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My Book Shelf Design

A Rounded Edge Book Shelf

Over the years, there have been several TV shows that catch our attention. Of course, Seinfeld, but years ago, it was Newhart. The theme by Henry Mancini, and the dry comedy was great. In that show, Bob was a writer. His books were called "Shelf Help". Never would I have imagined that I would one day write a page about that topic.

I have built many shelves, and this plan is emerging as the most useful.

After all, shelving is the best way to get things out of the way, and you not only want places for books, but also for knick-knacks. The rounded edge, which gives a great appearance, doubles as a place to set a few small items.

The basic elements are, top, bottom, sides, and shelves. The top, bottom, and sides have a facing, which is like the woodwork around a window, it makes the transition from wall to shelf. The sides have holes drilled every two inches to allow the shelves to be placed at the desired height. The corner shelfs use a trick that I will reveal later.

Up Under Round

The rounded edges are made up of the same facing board, cut into small angled pieces, and glued together onto the top and bottom. A little sanding, filling, and painting makes any desired molding curve just great. I am not terribly particular about trying to make the individual pieces disappear, and there will always be a tradeoff between the flat facets of the pieces and the curve they are defining.

Accounting for the facing and the rounded edge, one can design a shelf for just about any space. For some reason, I am just drawn to a design with a rounded edge of some sort. This is the Pi Symphony site, after all.

Sand to Suit.

Since I plan to paint anyway, I start with fairly inexpensive pine boards, 1x10's end up being wide enough for most books. The width of the sides and shelves are about 9.25". Add the 3/4" facing and the depth from wall face to cabinet face is 10". Nice and simple. The corner shelfs end up being 8.25" square with one corner rounded off to a 4" radius.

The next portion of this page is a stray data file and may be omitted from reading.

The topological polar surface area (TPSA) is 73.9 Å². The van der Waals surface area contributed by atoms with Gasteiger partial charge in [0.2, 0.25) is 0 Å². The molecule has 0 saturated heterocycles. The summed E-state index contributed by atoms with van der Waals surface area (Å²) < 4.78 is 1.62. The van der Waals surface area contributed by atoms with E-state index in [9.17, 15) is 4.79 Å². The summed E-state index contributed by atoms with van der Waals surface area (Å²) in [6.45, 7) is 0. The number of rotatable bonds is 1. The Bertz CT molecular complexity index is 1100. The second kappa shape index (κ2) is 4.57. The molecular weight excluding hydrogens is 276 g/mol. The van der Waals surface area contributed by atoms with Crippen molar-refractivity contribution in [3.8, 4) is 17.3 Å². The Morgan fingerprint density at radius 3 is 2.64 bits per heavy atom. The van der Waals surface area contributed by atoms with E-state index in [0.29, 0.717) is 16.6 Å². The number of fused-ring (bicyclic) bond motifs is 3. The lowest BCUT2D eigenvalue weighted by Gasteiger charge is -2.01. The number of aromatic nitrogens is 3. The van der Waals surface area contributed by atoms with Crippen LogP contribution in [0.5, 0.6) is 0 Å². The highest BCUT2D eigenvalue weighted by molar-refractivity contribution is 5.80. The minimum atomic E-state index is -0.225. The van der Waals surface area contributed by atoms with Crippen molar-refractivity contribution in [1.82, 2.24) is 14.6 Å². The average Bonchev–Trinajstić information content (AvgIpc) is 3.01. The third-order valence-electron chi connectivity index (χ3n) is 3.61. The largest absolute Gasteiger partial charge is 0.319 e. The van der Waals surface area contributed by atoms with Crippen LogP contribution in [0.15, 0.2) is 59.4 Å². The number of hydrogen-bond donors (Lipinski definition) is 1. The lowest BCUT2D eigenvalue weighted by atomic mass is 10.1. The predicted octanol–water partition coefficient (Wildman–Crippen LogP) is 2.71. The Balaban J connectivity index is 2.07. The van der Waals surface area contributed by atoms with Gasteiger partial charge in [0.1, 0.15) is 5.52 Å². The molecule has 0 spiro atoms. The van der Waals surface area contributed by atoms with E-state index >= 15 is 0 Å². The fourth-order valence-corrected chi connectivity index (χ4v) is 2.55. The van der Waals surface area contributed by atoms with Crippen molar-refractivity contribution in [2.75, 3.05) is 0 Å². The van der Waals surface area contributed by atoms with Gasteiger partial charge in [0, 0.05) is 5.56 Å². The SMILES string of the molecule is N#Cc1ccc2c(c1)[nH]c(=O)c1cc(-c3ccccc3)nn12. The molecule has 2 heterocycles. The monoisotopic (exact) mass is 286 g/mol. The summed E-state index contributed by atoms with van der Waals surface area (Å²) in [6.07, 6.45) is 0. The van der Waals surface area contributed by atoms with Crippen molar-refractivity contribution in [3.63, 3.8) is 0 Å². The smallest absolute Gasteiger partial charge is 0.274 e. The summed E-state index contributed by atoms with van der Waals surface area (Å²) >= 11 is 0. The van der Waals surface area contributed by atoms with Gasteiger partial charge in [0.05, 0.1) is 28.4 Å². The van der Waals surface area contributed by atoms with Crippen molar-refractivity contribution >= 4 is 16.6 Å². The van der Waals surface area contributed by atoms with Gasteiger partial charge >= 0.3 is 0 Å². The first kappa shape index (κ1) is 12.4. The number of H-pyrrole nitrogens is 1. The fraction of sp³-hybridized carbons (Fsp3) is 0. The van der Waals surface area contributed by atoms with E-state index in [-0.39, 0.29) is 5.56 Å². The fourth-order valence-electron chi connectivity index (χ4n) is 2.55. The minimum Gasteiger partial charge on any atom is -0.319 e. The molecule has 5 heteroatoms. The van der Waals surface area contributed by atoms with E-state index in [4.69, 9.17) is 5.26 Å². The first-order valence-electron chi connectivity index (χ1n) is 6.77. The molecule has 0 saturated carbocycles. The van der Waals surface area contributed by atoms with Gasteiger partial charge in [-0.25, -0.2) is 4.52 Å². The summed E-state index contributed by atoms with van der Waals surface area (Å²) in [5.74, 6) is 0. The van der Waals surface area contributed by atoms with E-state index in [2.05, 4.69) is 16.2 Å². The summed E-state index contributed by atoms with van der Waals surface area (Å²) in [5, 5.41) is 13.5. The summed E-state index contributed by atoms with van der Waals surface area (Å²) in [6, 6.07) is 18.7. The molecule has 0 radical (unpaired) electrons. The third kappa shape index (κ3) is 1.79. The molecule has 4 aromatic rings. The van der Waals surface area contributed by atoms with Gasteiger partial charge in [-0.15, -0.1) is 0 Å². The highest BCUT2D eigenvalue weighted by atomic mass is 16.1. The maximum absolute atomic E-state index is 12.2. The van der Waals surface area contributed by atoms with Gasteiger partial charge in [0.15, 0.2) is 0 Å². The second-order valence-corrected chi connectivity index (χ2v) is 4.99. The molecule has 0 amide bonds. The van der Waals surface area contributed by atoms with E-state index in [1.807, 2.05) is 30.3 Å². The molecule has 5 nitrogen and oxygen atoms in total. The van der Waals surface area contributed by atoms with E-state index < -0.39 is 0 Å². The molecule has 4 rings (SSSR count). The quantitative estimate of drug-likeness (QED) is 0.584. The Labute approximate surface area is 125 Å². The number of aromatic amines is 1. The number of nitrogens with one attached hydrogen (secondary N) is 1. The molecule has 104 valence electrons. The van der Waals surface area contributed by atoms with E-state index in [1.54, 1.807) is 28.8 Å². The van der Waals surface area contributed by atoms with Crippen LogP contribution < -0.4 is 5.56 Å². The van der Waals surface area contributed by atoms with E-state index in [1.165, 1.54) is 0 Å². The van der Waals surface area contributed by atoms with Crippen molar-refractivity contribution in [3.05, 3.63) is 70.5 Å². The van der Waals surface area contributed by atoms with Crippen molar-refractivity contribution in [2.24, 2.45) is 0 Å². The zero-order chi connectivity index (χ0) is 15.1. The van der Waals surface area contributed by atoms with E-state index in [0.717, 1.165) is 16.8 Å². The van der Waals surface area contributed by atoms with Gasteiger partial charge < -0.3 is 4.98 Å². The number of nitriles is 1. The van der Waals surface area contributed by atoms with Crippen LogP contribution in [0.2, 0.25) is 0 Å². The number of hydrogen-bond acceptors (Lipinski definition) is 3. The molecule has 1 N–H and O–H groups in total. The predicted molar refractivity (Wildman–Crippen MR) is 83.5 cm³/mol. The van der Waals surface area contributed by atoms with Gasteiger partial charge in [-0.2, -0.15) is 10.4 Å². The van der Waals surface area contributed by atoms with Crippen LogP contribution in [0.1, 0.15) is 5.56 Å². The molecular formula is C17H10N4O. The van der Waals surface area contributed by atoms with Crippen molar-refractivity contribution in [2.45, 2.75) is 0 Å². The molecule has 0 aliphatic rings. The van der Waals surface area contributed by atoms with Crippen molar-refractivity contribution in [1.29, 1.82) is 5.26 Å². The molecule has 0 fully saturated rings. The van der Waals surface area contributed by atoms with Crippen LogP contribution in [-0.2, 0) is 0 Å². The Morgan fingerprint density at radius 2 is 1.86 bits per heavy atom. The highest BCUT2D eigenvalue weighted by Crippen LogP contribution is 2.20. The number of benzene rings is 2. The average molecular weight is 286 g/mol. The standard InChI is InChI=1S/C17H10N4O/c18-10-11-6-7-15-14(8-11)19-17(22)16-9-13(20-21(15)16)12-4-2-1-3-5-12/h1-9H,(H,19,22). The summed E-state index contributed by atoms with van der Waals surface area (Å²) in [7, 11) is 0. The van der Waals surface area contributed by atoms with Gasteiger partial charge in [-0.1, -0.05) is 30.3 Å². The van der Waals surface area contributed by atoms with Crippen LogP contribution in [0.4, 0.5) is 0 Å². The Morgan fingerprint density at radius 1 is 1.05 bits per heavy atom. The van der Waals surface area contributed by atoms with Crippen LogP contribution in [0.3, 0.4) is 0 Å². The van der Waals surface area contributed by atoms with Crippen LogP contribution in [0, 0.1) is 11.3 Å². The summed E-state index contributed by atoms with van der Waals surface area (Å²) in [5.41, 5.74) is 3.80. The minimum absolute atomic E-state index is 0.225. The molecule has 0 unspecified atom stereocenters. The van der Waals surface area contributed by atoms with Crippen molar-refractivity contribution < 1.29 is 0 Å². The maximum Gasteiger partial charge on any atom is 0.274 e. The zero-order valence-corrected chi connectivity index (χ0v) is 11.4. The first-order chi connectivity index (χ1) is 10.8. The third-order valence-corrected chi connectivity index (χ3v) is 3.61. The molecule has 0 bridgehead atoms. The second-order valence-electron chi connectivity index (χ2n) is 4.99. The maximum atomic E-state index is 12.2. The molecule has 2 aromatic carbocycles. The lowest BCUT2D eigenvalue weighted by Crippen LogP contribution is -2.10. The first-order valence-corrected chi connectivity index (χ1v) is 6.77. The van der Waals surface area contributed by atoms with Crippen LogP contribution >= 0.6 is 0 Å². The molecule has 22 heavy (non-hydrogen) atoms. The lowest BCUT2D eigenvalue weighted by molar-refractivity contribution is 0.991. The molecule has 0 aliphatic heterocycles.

The end result is almost like a column on one or both sides.

Start by deciding how you want your finished shelf to be placed in the wall space. I used a 2.5" wide facing on top, and a 2" wide facing on the bottom. The verticals got a 1.25" facing. The height of the shelf is important because you might want to put a few things on top as a ledge. The width should fit with other things around it, like windows or door openings. Leave a reasonable space between things, or it may look amateurish.

Find a Stud to Hold it on the wall

There are a few tricks I use on this process. When I put my pieces together for the round shelf, I notch them using the table saw ( very carefully) with the joined faces down against the blade set at the normal, 90 degrees angle, and about an 1/8" high. Making sure to notch consistently from either the front face or back at about the center of each piece, the result will be a small slot that will help hold the pieces together and allow you to assemble them onto the curve of the top and bottom.

As a homemade biscuit ( what will the search engines do with that one?) you can cut thin ( 1/8" by 1/4" ) strip into 2" pieces to join the little arc pieces together. Trial and error is the best way to get a good fit. You don't need them incredibly tight.

Another trick I love for this is to drill a small hole, say, 3/32" into each piece before gluing onto the top or bottom face, and jam a toothpick and glue it into place. Later it can be shaved off, sanded, etc. Helps hold all the pieces on.

When you finally cut the rounded edge shelves, you may notice they have trouble staying on with simple shelf bracket pieces. On my first version of this shelf, I just used a dowel to hold up the shelves, and the corners did not stay at all. They were only supported on two adjacent sides! So, I put holes above the shelf on one of the holes near the corner, then put a peg to keep the shelf from tipping out.

Now, that method is fine, and has no problem holding up the shelf and small items, but on the next version, I perfected the scheme. Using the little metal clips that have an "L" shape metal attached to a short 1/4" shaft to go in the hole, there is a great way to secure a 3/4" rounded edge shelf from two adjacent sides. There are two parts to the answer.

One, make sure the shelf fits nicely behind the overlap of the facing on the sides, this prevents the shelf from coming straight out to the front or the side. Two, using four clips, put three below the shelf, and one of the corner clips flipped over so it holds the top of the shelf from teetering up.